An adhesive-free way of joining aluminium and composite parts – already proven in an industry project – is now becoming a commercial reality. Lou Reade reports.
Hipercar is a collaborative research project – led by car manufacturer Ariel Motor Company – that has created a prototype low-emission sports car using a variety of new technologies and lightweight materials.
While the tangible end result is a model sports car – which will be built at Ariel’s factory in Somerset – the project has also thrown up a new manufacturing technique that will have wide use in the automotive industry and beyond.
The technique, Powderbond, joins aluminium and composite parts together – without the need for adhesives – and was developed by project partner, Powdertech Surface Science.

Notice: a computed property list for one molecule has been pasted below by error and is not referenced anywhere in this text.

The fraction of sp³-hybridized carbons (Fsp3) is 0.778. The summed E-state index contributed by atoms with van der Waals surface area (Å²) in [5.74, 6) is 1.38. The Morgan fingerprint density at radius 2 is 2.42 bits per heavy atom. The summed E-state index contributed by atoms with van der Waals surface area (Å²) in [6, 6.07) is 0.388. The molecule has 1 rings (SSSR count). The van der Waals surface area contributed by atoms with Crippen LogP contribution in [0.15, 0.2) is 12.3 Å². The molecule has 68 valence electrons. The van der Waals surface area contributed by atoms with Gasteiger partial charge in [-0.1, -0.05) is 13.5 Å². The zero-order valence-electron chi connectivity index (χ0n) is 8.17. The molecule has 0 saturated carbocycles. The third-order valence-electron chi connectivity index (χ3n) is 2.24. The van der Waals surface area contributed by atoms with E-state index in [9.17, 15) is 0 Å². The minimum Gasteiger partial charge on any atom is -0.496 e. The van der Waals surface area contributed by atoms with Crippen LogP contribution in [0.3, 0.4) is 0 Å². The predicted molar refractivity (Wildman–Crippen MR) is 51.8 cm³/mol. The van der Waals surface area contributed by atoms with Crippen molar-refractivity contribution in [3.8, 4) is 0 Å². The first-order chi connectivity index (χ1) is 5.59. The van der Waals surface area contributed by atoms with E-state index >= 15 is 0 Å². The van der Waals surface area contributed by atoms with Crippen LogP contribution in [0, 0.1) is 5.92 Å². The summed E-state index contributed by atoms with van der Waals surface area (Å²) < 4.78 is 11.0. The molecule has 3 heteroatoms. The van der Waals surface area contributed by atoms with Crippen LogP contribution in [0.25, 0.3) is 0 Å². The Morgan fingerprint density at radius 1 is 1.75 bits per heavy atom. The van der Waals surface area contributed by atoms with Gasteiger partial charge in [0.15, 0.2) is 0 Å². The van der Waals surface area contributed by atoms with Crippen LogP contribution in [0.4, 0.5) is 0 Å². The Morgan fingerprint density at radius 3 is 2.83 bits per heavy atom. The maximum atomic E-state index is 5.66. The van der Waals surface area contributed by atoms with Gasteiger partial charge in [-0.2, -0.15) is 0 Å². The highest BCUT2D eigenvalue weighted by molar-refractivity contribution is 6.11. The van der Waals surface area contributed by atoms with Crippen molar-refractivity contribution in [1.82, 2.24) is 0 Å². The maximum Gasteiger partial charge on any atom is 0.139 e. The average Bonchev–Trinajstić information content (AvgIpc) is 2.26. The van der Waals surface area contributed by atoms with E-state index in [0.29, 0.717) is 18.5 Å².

“Most joining techniques focus on surface preparation of the composite, but we come at it from a different angle,” says Powdertech’s sales director, James Grant.
Instead of treating the surface of the composite part – as is usual for adhesive bonding – Powderbond applies a coating system to the aluminium surface. The coating can be restricted to the sections that need to be joined, but can be applied to the entire part, as it offers protection against corrosion.
“Once the coating has cured, it has a long shelf life,” states Grant.
This means that, once treated, the aluminium is ready to be joined – but this need not be done immediately. This gives it a distinct advantage over adhesive bonding, which must be carried out quickly once the surface of the composite part has been activated.